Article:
Credit: Mary Cybulski / Paramount Pictures
Clocking in at a challenging, self-indulgent three hours (which, oddly, hardly seems enough), this modern operatic debauch is an attempt by Scorsese and his scenarist Terence Winter to showcase The Decline of the American Empire in all its naked, hollowed, self-hating glory, and to say that Scorsese nails it is a naive and rather foolish understatement.
Money here is worse than the root of all evil - it's rot. And at the center of this rot - and responsible for most of it - is DiCaprio's character, Jordan Belfort, a real-life stock trader so sociopathically crooked and so oblivious to his daily crimes that he almost seems like an innocent. Belfort, by all accounts, couldn't care less whether his clients made money, so long as his cut was intact. And his specialty wasn't fleecing the wealthy, but the struggling working man who he finessed into investing in crummy penny stocks. Even his supportive first wife, the sweet Teresa (Cristin Milioti), is empathetic enough to wonder why Jordan is targeting people who can't afford to lose money. Her decency gets in his way and she's out.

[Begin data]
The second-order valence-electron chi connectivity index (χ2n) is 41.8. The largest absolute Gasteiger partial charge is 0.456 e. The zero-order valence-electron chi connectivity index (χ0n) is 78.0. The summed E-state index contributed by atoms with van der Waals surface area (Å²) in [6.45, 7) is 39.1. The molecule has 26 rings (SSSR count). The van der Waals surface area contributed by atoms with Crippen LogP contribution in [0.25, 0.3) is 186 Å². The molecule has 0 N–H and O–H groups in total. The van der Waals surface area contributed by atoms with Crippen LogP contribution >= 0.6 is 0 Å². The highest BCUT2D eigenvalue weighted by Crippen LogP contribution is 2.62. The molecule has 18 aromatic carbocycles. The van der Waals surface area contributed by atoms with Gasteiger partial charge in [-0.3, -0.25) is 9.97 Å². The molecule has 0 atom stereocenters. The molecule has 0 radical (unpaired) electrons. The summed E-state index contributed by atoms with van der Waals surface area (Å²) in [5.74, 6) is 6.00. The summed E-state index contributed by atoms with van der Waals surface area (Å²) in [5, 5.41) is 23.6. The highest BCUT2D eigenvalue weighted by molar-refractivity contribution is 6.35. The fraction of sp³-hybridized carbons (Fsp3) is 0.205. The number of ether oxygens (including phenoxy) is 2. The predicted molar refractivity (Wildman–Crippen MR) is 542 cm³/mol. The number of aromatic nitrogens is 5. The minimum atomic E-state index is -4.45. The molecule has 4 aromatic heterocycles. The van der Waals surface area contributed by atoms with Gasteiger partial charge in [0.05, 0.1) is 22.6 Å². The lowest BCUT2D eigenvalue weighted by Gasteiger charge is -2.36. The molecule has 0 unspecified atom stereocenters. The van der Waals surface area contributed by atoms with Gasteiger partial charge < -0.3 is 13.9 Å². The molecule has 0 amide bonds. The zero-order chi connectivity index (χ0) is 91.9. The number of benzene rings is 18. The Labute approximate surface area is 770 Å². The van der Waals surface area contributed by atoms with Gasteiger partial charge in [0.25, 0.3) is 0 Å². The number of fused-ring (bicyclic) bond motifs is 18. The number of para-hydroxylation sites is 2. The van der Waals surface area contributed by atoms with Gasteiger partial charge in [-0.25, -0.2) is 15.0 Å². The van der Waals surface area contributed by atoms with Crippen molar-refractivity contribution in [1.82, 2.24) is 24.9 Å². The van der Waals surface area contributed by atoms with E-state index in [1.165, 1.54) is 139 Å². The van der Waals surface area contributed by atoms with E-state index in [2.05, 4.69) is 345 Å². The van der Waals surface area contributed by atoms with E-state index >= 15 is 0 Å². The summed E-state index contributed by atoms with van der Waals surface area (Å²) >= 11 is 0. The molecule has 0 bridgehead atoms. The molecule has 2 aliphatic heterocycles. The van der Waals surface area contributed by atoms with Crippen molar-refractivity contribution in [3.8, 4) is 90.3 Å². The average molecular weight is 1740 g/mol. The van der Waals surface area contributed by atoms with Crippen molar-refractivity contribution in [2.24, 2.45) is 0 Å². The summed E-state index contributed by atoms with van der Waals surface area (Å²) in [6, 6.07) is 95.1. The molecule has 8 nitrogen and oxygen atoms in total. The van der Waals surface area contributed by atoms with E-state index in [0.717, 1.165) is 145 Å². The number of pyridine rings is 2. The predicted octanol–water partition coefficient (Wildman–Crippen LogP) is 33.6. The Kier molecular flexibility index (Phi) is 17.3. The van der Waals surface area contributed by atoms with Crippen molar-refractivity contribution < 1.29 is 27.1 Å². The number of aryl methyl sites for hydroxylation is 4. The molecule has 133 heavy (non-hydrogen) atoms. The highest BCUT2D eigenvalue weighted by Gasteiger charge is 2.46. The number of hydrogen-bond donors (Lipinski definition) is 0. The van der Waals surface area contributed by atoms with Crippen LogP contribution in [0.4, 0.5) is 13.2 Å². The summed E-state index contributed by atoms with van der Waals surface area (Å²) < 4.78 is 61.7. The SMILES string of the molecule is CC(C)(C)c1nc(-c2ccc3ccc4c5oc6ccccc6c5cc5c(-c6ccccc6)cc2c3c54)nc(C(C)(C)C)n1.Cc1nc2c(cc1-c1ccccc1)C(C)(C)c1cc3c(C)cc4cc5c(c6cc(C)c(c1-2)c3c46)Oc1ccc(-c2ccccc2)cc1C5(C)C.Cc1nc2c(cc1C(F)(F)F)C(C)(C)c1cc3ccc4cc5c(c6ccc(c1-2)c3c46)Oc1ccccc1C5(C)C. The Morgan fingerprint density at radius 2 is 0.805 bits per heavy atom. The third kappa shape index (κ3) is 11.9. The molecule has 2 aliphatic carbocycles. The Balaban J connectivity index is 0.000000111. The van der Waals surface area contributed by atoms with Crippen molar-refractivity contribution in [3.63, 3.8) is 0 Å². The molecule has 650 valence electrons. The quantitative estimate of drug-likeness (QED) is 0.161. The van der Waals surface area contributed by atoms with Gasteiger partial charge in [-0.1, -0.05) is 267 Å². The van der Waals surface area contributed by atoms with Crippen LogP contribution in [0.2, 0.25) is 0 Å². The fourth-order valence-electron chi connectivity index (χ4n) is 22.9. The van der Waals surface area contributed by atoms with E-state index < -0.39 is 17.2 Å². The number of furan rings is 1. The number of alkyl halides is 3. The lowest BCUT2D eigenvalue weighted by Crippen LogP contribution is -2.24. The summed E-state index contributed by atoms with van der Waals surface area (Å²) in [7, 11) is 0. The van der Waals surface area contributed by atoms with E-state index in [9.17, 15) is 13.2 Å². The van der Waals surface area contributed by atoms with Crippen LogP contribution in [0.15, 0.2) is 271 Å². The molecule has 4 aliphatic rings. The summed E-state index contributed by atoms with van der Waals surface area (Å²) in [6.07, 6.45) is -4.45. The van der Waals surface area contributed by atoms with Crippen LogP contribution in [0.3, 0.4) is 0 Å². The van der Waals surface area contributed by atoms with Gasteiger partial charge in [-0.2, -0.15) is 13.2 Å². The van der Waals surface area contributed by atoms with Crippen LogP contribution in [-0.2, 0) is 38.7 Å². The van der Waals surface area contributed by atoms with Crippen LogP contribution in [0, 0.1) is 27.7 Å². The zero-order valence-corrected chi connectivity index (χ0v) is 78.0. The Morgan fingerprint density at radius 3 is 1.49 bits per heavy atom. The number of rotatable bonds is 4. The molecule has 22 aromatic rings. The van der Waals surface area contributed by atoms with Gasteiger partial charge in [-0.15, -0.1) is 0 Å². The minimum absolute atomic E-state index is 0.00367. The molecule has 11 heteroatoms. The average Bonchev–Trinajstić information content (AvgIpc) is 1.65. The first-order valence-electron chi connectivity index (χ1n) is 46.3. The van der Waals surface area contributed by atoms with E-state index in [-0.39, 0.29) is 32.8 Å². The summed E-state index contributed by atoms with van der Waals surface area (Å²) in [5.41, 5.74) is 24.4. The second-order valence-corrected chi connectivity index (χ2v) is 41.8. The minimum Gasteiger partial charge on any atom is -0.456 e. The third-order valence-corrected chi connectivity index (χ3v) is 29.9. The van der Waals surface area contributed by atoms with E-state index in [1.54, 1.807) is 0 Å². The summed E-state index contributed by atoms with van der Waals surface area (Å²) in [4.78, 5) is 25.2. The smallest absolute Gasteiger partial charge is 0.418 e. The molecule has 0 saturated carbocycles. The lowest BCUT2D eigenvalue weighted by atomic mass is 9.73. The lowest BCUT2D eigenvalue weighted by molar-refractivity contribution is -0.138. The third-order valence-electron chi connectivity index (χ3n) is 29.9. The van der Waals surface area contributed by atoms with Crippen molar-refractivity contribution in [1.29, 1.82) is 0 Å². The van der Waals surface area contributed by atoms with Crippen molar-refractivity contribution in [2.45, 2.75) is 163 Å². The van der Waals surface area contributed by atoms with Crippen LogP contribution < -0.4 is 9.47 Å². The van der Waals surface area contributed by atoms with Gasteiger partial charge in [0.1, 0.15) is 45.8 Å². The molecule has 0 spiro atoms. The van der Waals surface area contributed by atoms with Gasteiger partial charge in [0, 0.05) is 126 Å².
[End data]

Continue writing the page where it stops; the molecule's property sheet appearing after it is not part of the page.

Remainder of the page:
Enabling him are people who should know better (his father, played by Rob Reiner); those who invariably wise up (his Barbie-doll second wife, played by a terrific Margot Robbie, above); those who share his lack of scruples and dubious values (his friend and business partner Donnie Azoff, played to perfection by Jonah Hill), and those who impressed him in the wrong way (Matthew McConaughey, below with DiCaprio, in an extended cameo). But Jordan is way beyond control, and the movie depicting his rise, fall and kinda redemption is as outsized and excessive as he is.
"The Wolf of Wall Street" is like a big, brassy musical, but in lieu of production numbers, there's one outrageous orgy after another, with Scorsese serving as choreographer, caterer and maître d'.
But unlike your typical impresario, Scorsese eschews a big finish in favor of a series of telling scenes, one of which is of the F.B.I. agent (Kyle Chandler) who busted Belfort sitting in a subway car on his way home after a day's work - a sort of prison that Belfort smirkily refers to earlier in the film. A big finish, no. But it's appropriately quiet - and haunting.